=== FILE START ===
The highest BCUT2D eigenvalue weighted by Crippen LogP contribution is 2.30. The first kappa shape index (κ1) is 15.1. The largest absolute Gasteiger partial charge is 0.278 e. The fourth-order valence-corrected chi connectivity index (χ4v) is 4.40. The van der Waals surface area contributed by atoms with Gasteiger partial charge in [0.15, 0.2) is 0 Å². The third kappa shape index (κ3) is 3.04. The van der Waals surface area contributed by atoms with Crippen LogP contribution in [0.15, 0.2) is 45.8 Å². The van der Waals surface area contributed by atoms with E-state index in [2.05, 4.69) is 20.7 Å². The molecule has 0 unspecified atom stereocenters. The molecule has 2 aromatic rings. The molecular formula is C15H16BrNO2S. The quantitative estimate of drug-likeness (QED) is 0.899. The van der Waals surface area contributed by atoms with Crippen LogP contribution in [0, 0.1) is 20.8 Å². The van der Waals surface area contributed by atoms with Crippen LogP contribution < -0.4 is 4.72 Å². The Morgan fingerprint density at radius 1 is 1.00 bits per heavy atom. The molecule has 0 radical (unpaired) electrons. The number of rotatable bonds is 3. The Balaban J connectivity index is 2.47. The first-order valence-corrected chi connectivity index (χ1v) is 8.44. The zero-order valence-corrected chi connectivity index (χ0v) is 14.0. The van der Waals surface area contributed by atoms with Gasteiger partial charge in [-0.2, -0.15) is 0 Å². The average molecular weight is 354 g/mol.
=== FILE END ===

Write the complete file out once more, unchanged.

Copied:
The highest BCUT2D eigenvalue weighted by Crippen LogP contribution is 2.30. The first kappa shape index (κ1) is 15.1. The largest absolute Gasteiger partial charge is 0.278 e. The fourth-order valence-corrected chi connectivity index (χ4v) is 4.40. The van der Waals surface area contributed by atoms with Gasteiger partial charge in [0.15, 0.2) is 0 Å². The third kappa shape index (κ3) is 3.04. The van der Waals surface area contributed by atoms with Crippen LogP contribution in [0.15, 0.2) is 45.8 Å². The van der Waals surface area contributed by atoms with E-state index in [2.05, 4.69) is 20.7 Å². The molecule has 0 unspecified atom stereocenters. The molecule has 2 aromatic rings. The molecular formula is C15H16BrNO2S. The quantitative estimate of drug-likeness (QED) is 0.899. The van der Waals surface area contributed by atoms with Crippen LogP contribution in [0, 0.1) is 20.8 Å². The van der Waals surface area contributed by atoms with Crippen LogP contribution < -0.4 is 4.72 Å². The Morgan fingerprint density at radius 1 is 1.00 bits per heavy atom. The molecule has 0 radical (unpaired) electrons. The number of rotatable bonds is 3. The Balaban J connectivity index is 2.47. The first-order valence-corrected chi connectivity index (χ1v) is 8.44. The zero-order valence-corrected chi connectivity index (χ0v) is 14.0. The van der Waals surface area contributed by atoms with Gasteiger partial charge in [-0.2, -0.15) is 0 Å². The average molecular weight is 354 g/mol.